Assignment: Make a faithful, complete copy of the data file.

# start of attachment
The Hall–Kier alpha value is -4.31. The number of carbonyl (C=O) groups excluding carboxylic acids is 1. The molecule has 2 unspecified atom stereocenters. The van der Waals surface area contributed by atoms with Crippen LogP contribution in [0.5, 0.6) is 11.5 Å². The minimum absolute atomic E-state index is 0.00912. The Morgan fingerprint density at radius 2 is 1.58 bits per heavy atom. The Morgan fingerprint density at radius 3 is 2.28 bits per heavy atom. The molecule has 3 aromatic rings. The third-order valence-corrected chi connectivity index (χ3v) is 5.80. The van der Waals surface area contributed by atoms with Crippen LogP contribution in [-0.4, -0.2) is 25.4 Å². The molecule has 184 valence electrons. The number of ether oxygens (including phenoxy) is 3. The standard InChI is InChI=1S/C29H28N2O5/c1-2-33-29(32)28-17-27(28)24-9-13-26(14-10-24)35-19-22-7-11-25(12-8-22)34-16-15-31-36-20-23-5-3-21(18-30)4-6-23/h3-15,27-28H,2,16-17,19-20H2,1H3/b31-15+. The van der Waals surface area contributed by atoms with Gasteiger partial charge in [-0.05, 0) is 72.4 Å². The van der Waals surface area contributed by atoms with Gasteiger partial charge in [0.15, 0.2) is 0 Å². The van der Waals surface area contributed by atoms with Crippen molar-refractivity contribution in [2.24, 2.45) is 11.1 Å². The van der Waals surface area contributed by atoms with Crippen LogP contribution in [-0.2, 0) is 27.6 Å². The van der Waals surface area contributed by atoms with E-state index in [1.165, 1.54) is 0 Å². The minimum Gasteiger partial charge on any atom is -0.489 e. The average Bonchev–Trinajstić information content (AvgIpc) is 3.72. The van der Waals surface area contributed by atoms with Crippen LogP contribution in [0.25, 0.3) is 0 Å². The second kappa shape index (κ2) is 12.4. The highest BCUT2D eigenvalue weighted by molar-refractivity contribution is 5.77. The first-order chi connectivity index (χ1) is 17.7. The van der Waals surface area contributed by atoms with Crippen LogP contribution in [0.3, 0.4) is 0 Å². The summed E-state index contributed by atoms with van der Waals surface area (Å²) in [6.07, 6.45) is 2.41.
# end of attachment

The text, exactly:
The Hall–Kier alpha value is -4.31. The number of carbonyl (C=O) groups excluding carboxylic acids is 1. The molecule has 2 unspecified atom stereocenters. The van der Waals surface area contributed by atoms with Crippen LogP contribution in [0.5, 0.6) is 11.5 Å². The minimum absolute atomic E-state index is 0.00912. The Morgan fingerprint density at radius 2 is 1.58 bits per heavy atom. The Morgan fingerprint density at radius 3 is 2.28 bits per heavy atom. The molecule has 3 aromatic rings. The third-order valence-corrected chi connectivity index (χ3v) is 5.80. The van der Waals surface area contributed by atoms with Crippen LogP contribution in [-0.4, -0.2) is 25.4 Å². The molecule has 184 valence electrons. The number of ether oxygens (including phenoxy) is 3. The standard InChI is InChI=1S/C29H28N2O5/c1-2-33-29(32)28-17-27(28)24-9-13-26(14-10-24)35-19-22-7-11-25(12-8-22)34-16-15-31-36-20-23-5-3-21(18-30)4-6-23/h3-15,27-28H,2,16-17,19-20H2,1H3/b31-15+. The van der Waals surface area contributed by atoms with Gasteiger partial charge in [-0.05, 0) is 72.4 Å². The van der Waals surface area contributed by atoms with Gasteiger partial charge in [0.15, 0.2) is 0 Å². The van der Waals surface area contributed by atoms with Crippen molar-refractivity contribution in [2.24, 2.45) is 11.1 Å². The van der Waals surface area contributed by atoms with Crippen LogP contribution in [-0.2, 0) is 27.6 Å². The van der Waals surface area contributed by atoms with E-state index in [1.165, 1.54) is 0 Å². The minimum Gasteiger partial charge on any atom is -0.489 e. The average Bonchev–Trinajstić information content (AvgIpc) is 3.72. The van der Waals surface area contributed by atoms with Crippen LogP contribution in [0.25, 0.3) is 0 Å². The second kappa shape index (κ2) is 12.4. The highest BCUT2D eigenvalue weighted by molar-refractivity contribution is 5.77. The first-order chi connectivity index (χ1) is 17.7. The van der Waals surface area contributed by atoms with Crippen LogP contribution in [0.3, 0.4) is 0 Å². The summed E-state index contributed by atoms with van der Waals surface area (Å²) in [6.07, 6.45) is 2.41.